With fall clean-up in full swing, we are challenged to consider how we look at our list of tasks we need to complete. 

“There are so many people who say that they get peace, they get comfort, and it's fun,” says Carla Hrycyna, host of the Lawn and Garden Journal. “Don't get me wrong, it's a lot of work, but the rewards are worth it and we're dealing with so many things of putting plants in, harvesting, enjoying the harvest.” 

As we get through our list of fall clean-up duties, we are encouraged to appreciate the value in everything we do. 

“The amount that you get out of gardening is more than just the prettiness and the fruits,” Hrycyna says. “We think of the exercise, and there's also the mental aspect, it soothes your mind and your soul by being in something that's so beautiful. The activity of gardening, whether you do it slowly or you go hard, that's exercise. Pulling those weeds, you're using your muscles.”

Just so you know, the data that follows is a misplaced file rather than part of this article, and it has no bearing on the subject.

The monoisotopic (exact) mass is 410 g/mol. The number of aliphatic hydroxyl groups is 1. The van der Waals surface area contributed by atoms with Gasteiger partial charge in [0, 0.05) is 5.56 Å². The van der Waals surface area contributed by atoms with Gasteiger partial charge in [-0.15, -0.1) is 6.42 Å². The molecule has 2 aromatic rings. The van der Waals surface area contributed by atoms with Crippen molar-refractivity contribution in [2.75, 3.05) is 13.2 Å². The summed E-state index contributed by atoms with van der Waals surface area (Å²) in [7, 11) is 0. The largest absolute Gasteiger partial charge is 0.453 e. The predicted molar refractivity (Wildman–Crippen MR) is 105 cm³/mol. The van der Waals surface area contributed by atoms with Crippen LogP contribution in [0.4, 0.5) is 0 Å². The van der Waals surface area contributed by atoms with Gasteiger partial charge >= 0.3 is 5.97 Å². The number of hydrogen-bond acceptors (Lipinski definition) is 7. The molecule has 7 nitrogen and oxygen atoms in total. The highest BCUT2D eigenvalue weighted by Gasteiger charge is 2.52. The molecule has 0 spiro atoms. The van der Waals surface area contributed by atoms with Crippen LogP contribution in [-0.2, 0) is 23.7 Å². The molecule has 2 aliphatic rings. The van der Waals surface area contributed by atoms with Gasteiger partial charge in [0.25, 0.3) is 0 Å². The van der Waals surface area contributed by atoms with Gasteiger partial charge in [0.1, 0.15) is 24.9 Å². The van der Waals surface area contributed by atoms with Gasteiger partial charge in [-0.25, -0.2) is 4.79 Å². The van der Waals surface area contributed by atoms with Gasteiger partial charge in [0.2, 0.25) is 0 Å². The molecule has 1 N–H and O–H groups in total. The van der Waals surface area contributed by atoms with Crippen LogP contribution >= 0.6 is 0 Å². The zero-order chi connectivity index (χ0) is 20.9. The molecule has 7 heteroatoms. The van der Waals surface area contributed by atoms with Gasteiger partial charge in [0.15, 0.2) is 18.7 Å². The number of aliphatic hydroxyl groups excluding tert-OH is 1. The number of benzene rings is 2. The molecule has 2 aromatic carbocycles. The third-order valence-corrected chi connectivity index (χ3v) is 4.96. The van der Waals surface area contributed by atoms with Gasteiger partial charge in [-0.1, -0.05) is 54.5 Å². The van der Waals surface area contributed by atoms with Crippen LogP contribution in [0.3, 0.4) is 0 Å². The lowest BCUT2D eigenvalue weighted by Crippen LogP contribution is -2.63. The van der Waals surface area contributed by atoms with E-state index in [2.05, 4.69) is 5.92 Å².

It is common for people to plant perennials as a way of reducing the amount of yardwork each year, but Hrycyna says these plants that come up each year still need our attention to maintain the plants and keep them healthy. 

“With perennials, the sustainability of it is at a certain age of that perennial, there is a beneficial movement to refresh the plant, open up the roots, divide things, and give it new life.” 

Many perennials do well with dividing and transplanting in fall, but Hrycyna cautions that some plants respond better when you leave that task for spring. 

Hostas are one example of plants that can be moved around in the fall. 


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